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How to Buy Rental Properties When You’re Broke

How to Buy Rental Properties When You’re Broke

Q: How do I get into flipping or buying income properties without money?

D’Lux Real Estate gives you three ways to get the down payment to purchase a property to rent:

1. Loan or withdrawal of your retirement savings 

Most of the time, a withdrawal from a 401(k), Roth IRA, or life insurance comes with a hefty penalty fee; however, for a few situations, that penalty is avoided. Buying a first time home, some medical expenses, and education can be penalty-free, but speak with your tax accountant to make sure your circumstances qualify.

If for example, a 401(k) loan is an available option, you can take a loan  pay for a down payment. However,  there are some drawbacks. It is a loan, so you need to pay it back … with interest. On the plus side, the interest you’re paying back is to yourself. You can borrow up to $50,000 or up to 50 percent of your retirement account (whichever is less). Let’s say you have $40,000 in your retirement account: you can borrow $20,000 for a down payment. That would get you a 20 percent down payment on a $100,000 home.

D’Lux Tip: Withdrawing from your 401(k) for a property or taking a loan from your 401(k) is only feasible if it is your first home and you’ll be living in it. You can, however, have a plan to rent it later. Find out from your lender how long you need to live in the home before renting it out. If you want income right away, buy a property with an in-law suite or separate living spaces. You can live in one unit and rent the other.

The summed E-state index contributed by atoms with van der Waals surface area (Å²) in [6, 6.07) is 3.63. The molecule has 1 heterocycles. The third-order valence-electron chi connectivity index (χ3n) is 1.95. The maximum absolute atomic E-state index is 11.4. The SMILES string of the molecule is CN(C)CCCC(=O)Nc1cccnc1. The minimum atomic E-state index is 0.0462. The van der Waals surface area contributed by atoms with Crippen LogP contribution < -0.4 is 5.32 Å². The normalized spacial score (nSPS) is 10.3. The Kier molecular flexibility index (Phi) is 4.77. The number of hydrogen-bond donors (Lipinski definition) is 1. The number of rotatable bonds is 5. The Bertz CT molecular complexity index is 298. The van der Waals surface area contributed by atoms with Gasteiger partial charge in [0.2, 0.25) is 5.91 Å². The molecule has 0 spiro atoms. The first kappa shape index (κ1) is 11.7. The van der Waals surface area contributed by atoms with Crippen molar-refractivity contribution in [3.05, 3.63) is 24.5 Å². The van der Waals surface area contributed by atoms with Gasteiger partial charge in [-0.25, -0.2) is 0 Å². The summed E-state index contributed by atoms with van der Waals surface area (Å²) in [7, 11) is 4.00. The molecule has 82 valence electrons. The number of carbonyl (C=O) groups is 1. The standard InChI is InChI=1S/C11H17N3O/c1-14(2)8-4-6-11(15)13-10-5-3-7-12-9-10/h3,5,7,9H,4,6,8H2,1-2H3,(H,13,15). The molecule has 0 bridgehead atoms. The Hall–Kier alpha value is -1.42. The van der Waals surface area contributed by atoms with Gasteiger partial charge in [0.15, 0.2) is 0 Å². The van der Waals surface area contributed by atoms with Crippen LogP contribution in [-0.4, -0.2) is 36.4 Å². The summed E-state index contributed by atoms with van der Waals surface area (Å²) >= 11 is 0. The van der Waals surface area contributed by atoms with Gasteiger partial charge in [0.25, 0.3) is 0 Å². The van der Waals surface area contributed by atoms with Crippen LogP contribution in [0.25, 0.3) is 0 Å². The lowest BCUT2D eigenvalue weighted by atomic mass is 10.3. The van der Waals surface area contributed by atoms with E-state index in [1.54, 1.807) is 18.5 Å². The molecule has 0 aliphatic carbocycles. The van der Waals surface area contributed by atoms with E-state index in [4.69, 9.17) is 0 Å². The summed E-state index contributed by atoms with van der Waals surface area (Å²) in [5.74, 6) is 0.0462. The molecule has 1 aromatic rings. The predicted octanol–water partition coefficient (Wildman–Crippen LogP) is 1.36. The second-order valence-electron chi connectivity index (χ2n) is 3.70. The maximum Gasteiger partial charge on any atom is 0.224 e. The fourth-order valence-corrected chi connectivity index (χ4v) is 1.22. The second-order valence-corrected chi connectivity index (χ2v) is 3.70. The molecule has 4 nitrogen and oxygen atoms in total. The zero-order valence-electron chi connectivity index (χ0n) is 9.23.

2. BRRRR with an investor

If you want to quickly build your real estate portfolio, try the BRRRR method of investing with an investor. BRRRR is buy, rehab, rent, refinance, repeat.

This is how it works. You work with an investor to pay for the down payment on the property. This can also be done with a hard money loan or equity loan. Here is the key: the property should be ugly. Next, you rehab it. Instant equity. After this, you rent it for about a year. Then, you refinance the property, pull out the cash, and pay off the loan or the investor. Last, you repeat this process. By the end of this cycle, you essentially have gotten the property for nothing out of pocket.

Some drawbacks to this plan:

  • It’s risky. It relies on high-interest options such as an investor/hard money or putting another property on the line with a home equity loan.
  • The property needs to be inexpensive.
  • The rehab needs to be low cost.
  • You need to know the market to ensure the refinance can pay off the initial investor. Will the property be worth what you need it to be?

3. Take advantage of big cash flows

Use your tax refund and annual bonus for long-term growth by setting it aside for a down payment. Instead of squandering away the $6,000 you got from your tax refund or spending your $10,000 bonus on a vacation or other luxury, put it in a separate savings account for a down payment. With these numbers, after two years, you will have $32,000, enough for a $160,000 property.

In conclusion:

Real estate is a solid strategy for diversified investing. But the key to financial growth is adding to your portfolio. That isn’t always easy when your finances are in a non-liquid state. So, by taking advantage of some out-of-the-box ways of getting a down payment, you can build your portfolio quickly.

D’Lux Tip: Please watch your credit score, any kind of borrowing will check for your financial behavior. Clean up all bad scores and keep you credit history clean and in good standing.

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D'Lux Real Estate Services

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